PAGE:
Step two is to find the best light. When it comes to the overall image that you’re capturing the most influential feature is the lighting that you’re working with. And I’m going to let Alex speak to this in just a bit, but there are some great lighting scenario’s that you can find within your own Church, a creative stage light or auditorium lighting, natural light from larger windows. We’re filming and recording Pro Church Daily in the board room where one entire wall is all windows. And we record in here because the natural light is great, large windows. You can also record outdoors during golden hour, also known as magic hour, which is when the sun is rising and setting, sun is low to the horizon and that means that the light is very soft and golden and makes everyone look a little bit prettier. You can use an app called rizon, spelled R-I-Z-O-N, to find the precise time for golden hour in the morning and evening in your location.

Alex Mills: I was actually standing in this room last week and I think my wife had called me on FaceTime. So I was talking to her on FaceTime and I was standing right by those windows over there, and I was standing facing the window, and I was thinking, “Man this light looks really good.” And then I turned around 180 degrees so I’m facing this wall, and I’m like, “Man this light is really terrible.” And this is of course, common to me, but I just thought, even just with this, I don’t remember how many megapixels this camera has on the front of the phone, but like I was just realizing with this on FaceTime, spotty connection, poor camera, just the variance of light makes such a drastic difference.

I kind of had some ideas of how to showcase that on my own personal Instagram and maybe we can do a deeper dive into lighting for some content further down the road. Lighting is just, it’s everything, you know, you can have all the gear you want, even sometimes in the office when we shoot thumbnails or we’re shooting content for other things, I’ve got a really great camera, but if we’ve waited too long in the day and the sun has set past a certain point …

Brady Sherer: 4:00 p.m. in Canada.

Alex Mills: Yeah. And the light’s garbage and I can’t do much with it. I don’t like introducing artificial light, I will sometimes. You can get very creative with artificial light, but for, especially for portraits, I really love, and so important for the skin tones, for the color itself, to use natural lighting, and so at church in my own context we don’t have a whole lot of natural light. I’ve been to churches where there’s just these great big windows similar to ours, and you can shoot inside, and it will look great. But at our church, we don’t really have a whole lot of natural light so if I’m shooting portraits of somebody, if I’m doing a headshot for a testimony on Facebook or whatever, I’ll take them outside, and I won’t shoot inside the building, I’ll shoot on the property, but we’ll step outside, so I can take advantage of that free light, that natural light.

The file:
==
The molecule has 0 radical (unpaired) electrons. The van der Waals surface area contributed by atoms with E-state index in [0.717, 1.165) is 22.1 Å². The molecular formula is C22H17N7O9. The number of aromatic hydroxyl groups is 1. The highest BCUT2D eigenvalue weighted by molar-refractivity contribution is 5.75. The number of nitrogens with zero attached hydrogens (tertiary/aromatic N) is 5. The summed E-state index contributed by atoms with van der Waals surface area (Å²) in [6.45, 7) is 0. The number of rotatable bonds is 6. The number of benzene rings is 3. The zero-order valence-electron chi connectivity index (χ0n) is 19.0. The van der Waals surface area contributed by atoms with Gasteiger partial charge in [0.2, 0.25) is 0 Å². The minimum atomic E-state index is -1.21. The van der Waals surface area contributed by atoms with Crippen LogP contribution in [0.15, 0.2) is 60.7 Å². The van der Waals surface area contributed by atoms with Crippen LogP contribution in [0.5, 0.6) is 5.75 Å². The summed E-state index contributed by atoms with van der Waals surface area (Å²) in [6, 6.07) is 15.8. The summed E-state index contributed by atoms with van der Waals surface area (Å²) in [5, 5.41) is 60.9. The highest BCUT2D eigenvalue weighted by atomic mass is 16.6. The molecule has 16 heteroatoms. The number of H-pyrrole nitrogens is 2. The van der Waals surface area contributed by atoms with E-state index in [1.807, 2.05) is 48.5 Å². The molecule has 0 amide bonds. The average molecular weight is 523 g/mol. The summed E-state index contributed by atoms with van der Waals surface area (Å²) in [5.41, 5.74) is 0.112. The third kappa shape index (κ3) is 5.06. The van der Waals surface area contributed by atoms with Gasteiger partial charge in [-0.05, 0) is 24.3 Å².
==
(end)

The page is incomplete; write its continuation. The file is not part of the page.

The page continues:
I’ll put them usually under a tree and get them in the shade and get some natural diffusion from the leaves. But, I’m always on the hunt for flattering light because it really can make the biggest difference. Especially with portrait mode, something that portrait mode really needs is a lot of light. If you’re trying to shoot on your iPhone in portrait mode in low light, you’re not going to get great results. So there’s great natural light just about anywhere, you can get creative, maybe you have to step outside, that’s okay, but if you’re shooting during the day between magic hours or even taking advantage of either of those magic hours in the morning, or the evening you can get free light on cloudy day, on a sunny day, it’s there. You just have to go after it.

Brady Sherer: So step one, the free element, using portrait mode on a mobile device. Step two use free light. God’s better at lighting than Alex, I or you. Use the free light that God gives. And, step number three use a free app like VSCO, V-S-C-O is how it’s spelled a nice filter to your image. Again we have a full case study. We went into a church on a weekend, on a Sunday, I had never been there. We used only the iPhone 7+ that I’m holding in my hand right now, and natural light available to us, along with the VSCO app for some additional coloring after the fact all free.

We shot a bunch of photos for this church and created a full demo website for them to show how amazingly far the tech within our mobile devices has come. Where someone like me, who’s not a photographer, I know a lot about video, but not photography, can create a full website, take a huge number of photos that can be used for any number of context, social, the website, print, whatever you want and it was all done for free without any experience or camera, this is now possible. And, it’s amazing because when we consider the impact and the influence of photography and visuals, and this is so much better than using stock or using clip art. Because it’s personal to you and your church. It can be done for free. It can be done easily, put this into practice and you can see amazing results.

Alex Mills: I remember when I was a kid my brother bought his first digital camera and I remember it like it was yesterday. It was a Cannon PowerShot and it was 3.4 megapixels and was like, as far as like a consumer level that was like as high as you could get. It’s was otherworldly, at 3.4 megapixels, look at the definition in these photos. And now, most of us have 12 megapixel cameras in our pocket all the time. And so this is more accessible to anyone now more than it ever has been and to get great photos of real people for church, like you said, for your website, for social, you can reuse these photos all over the place. You don’t have to reach any further than your pocket anymore and that’s a really incredible thing.

Brady Sherer: That will do it for today’s episode of Pro Church Daily, we’ll see you tomorrow.